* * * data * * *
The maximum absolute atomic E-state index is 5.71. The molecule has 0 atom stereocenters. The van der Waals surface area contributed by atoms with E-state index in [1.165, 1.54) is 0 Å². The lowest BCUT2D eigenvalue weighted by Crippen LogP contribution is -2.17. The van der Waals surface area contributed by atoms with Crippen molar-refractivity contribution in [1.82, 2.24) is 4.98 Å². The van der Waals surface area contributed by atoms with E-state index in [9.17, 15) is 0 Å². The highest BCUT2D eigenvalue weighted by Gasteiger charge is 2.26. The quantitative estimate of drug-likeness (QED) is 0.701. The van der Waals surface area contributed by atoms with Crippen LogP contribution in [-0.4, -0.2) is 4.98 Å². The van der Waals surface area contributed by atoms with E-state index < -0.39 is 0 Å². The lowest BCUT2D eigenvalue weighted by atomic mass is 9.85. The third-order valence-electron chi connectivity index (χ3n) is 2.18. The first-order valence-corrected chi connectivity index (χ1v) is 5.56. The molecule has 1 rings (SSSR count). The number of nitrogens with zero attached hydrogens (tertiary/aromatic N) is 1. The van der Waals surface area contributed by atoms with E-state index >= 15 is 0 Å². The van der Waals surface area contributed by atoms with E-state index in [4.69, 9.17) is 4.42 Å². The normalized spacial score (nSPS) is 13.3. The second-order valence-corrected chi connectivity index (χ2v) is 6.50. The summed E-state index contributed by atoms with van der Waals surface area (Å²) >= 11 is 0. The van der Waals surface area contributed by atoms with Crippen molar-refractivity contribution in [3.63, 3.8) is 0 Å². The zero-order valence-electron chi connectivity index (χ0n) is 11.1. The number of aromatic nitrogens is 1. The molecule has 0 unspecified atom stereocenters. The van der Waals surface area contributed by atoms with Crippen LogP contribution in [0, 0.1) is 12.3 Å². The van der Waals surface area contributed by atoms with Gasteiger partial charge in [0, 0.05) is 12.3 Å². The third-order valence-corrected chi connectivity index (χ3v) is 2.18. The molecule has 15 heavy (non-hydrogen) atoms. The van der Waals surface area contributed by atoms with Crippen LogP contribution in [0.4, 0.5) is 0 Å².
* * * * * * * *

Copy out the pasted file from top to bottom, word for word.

The maximum absolute atomic E-state index is 5.71. The molecule has 0 atom stereocenters. The van der Waals surface area contributed by atoms with E-state index in [1.165, 1.54) is 0 Å². The lowest BCUT2D eigenvalue weighted by Crippen LogP contribution is -2.17. The van der Waals surface area contributed by atoms with Crippen molar-refractivity contribution in [1.82, 2.24) is 4.98 Å². The van der Waals surface area contributed by atoms with E-state index in [9.17, 15) is 0 Å². The highest BCUT2D eigenvalue weighted by Gasteiger charge is 2.26. The quantitative estimate of drug-likeness (QED) is 0.701. The van der Waals surface area contributed by atoms with Crippen LogP contribution in [-0.4, -0.2) is 4.98 Å². The van der Waals surface area contributed by atoms with E-state index < -0.39 is 0 Å². The lowest BCUT2D eigenvalue weighted by atomic mass is 9.85. The third-order valence-electron chi connectivity index (χ3n) is 2.18. The first-order valence-corrected chi connectivity index (χ1v) is 5.56. The molecule has 1 rings (SSSR count). The number of nitrogens with zero attached hydrogens (tertiary/aromatic N) is 1. The van der Waals surface area contributed by atoms with E-state index >= 15 is 0 Å². The van der Waals surface area contributed by atoms with E-state index in [4.69, 9.17) is 4.42 Å². The normalized spacial score (nSPS) is 13.3. The second-order valence-corrected chi connectivity index (χ2v) is 6.50. The summed E-state index contributed by atoms with van der Waals surface area (Å²) >= 11 is 0. The van der Waals surface area contributed by atoms with Crippen molar-refractivity contribution in [3.63, 3.8) is 0 Å². The zero-order valence-electron chi connectivity index (χ0n) is 11.1. The number of aromatic nitrogens is 1. The molecule has 0 unspecified atom stereocenters. The van der Waals surface area contributed by atoms with Crippen LogP contribution in [0, 0.1) is 12.3 Å². The van der Waals surface area contributed by atoms with Gasteiger partial charge in [0, 0.05) is 12.3 Å². The third-order valence-corrected chi connectivity index (χ3v) is 2.18. The molecule has 15 heavy (non-hydrogen) atoms. The van der Waals surface area contributed by atoms with Crippen LogP contribution in [0.4, 0.5) is 0 Å².